Worsened Air Quality Begets Karachi ‘A Bowl Of Poison’ Title
Karachi: Growing environmental degradation in Karachi brought the Sindh government under fire at an event on Monday for the lack of concern and action. Experts described the city as a ‘bowl of poison’ due to its worsened air quality and taking a toll on everyone, including pregnant women and their unborn children.
The Karachi Citizens Forum (KCF) organized the event on “Karachi’s Ignored Toxic Air quality and the Mounting Health Toll”.
Yasir Hussain, an environmentalist said the air is so polluted that the city has literally turned into a bowl filled with poison. The situation is endangering for survival of all forms of life. Yasir has been studying the city’s air quality for over a year.
He pointed out that half of the city’s air pollution comes from vehicular emissions. “We gradually need to phase out vehicles with internal combustion engines. The vehicular emissions are a major source of air pollution. Burning fuel creates harmful byproducts like nitrogen dioxide, carbon monoxide and CO2.”
He regretted that the successive governments chose harmful ways for energy production. This lead to aggravating the country’s environmental crisis and endangering public health.
“We should have made green solutions our priority for energy production and sought help from China, the largest solar panel maker in the world. The governments opted for coal for energy production.”
According to him, the most traffic-congested areas in the city have the highest level of air pollution. The hotspots include Tibet Centre on M.A. Jinnah Road, Gulshan Chowrangi and Ayesha Manzil.
“We need to have an effective mass urban transport system and move towards zero emissions by implementing environment-friendly energy initiatives.”
He raised serious objections over the Malir Expressway project. He feared it would destroy the last green space surrounding the city. The organization had not submitted a single report on the environmental status of the province since 2014.
The speakers also criticized the ineffective Sindh Environmental Protection Agency (SEPA). They said it had failed to perform its due role under the law. The development projects were implemented without any environmental review.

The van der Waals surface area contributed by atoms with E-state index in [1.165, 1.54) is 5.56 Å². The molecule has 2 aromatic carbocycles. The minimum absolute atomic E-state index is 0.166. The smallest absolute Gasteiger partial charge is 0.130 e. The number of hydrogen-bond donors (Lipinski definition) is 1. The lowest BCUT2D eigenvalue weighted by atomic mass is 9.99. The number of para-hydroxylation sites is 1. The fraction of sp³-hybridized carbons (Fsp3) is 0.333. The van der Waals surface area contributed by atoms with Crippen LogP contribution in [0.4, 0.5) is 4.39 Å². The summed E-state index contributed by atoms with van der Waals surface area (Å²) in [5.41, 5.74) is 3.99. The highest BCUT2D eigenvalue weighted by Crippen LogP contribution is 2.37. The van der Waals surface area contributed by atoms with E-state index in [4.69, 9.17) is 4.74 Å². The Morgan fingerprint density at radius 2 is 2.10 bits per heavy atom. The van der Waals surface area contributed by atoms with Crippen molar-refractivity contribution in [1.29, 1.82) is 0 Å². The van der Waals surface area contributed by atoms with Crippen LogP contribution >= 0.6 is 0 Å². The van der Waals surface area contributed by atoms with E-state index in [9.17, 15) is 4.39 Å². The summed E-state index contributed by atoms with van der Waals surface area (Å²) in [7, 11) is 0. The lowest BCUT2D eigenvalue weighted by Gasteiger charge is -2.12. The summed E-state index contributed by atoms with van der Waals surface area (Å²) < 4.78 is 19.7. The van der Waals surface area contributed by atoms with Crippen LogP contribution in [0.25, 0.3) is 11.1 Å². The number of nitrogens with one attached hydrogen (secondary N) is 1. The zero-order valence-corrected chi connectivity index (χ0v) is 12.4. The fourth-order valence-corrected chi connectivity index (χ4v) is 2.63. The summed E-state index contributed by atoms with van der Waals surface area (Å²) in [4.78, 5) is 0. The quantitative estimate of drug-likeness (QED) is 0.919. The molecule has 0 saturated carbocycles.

“Right now, 25 to 30 privately installed air quality sensors are working in the city. Muhammad Tauheed, urban planner and researcher at the Karachi Urban Lab highlights the irony of the situation. He said SEPA neither accepts data of these equipment nor put in place its own system for air quality monitoring.
“The city needs to have an effective mass urban transport and waste management systems.
“Air pollution is a silent killer and the largest single environmental health risk. Studies, he said, had directly linked heart, lung, skin and brain diseases with poor air quality.
Majority of the patients at my clinic report with nasal allergies, nasal obstruction, sore throat, hoarseness, laryngitis and other illnesses. Dr Sajjad an ENT specialist underlines air pollution as a significant contributor to these ailments. He considers emissions from factories, air conditioners and generators, burning of waste and as major sources of air pollution.
“This situation may get worse. The WHO expects climate change to increase the incidence of malnutrition, malaria, diarrhea, and heat stress. This is feared to result in 250,000 deaths each year between 2030 and 2050,” he noted.
Activist Nargis Rahman considers Karachi as beating Lahore and Delhi in polluted air quality
“It’s a matter of life and death. The government must wake up and take action.” She cited a 2015 Lancet report that indicated nearly 22pc annual deaths in Pakistan linked to air pollution.